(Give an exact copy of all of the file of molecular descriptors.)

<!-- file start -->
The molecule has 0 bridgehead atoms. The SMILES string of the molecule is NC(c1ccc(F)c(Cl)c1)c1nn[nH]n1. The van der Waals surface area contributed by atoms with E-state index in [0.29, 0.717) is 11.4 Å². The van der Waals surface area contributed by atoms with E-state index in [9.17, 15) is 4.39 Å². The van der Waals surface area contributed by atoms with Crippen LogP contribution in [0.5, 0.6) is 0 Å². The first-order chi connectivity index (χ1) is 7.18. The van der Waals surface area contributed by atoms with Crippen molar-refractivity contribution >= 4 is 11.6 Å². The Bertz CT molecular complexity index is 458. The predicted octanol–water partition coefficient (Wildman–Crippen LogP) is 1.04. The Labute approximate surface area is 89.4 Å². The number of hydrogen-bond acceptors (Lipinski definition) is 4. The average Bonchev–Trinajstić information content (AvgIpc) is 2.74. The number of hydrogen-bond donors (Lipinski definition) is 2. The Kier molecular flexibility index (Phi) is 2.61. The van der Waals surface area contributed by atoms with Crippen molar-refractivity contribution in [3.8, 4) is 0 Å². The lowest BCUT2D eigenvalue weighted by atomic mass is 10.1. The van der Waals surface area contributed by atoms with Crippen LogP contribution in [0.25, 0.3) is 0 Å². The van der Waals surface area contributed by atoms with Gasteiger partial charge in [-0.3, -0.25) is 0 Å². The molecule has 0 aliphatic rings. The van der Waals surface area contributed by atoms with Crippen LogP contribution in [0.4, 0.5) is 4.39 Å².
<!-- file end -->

The molecule has 0 bridgehead atoms. The SMILES string of the molecule is NC(c1ccc(F)c(Cl)c1)c1nn[nH]n1. The van der Waals surface area contributed by atoms with E-state index in [0.29, 0.717) is 11.4 Å². The van der Waals surface area contributed by atoms with E-state index in [9.17, 15) is 4.39 Å². The van der Waals surface area contributed by atoms with Crippen LogP contribution in [0.5, 0.6) is 0 Å². The first-order chi connectivity index (χ1) is 7.18. The van der Waals surface area contributed by atoms with Crippen molar-refractivity contribution >= 4 is 11.6 Å². The Bertz CT molecular complexity index is 458. The predicted octanol–water partition coefficient (Wildman–Crippen LogP) is 1.04. The Labute approximate surface area is 89.4 Å². The number of hydrogen-bond acceptors (Lipinski definition) is 4. The average Bonchev–Trinajstić information content (AvgIpc) is 2.74. The number of hydrogen-bond donors (Lipinski definition) is 2. The Kier molecular flexibility index (Phi) is 2.61. The van der Waals surface area contributed by atoms with Crippen molar-refractivity contribution in [3.8, 4) is 0 Å². The lowest BCUT2D eigenvalue weighted by atomic mass is 10.1. The van der Waals surface area contributed by atoms with Crippen LogP contribution in [0.25, 0.3) is 0 Å². The van der Waals surface area contributed by atoms with Gasteiger partial charge in [-0.3, -0.25) is 0 Å². The molecule has 0 aliphatic rings. The van der Waals surface area contributed by atoms with Crippen LogP contribution in [0.4, 0.5) is 4.39 Å².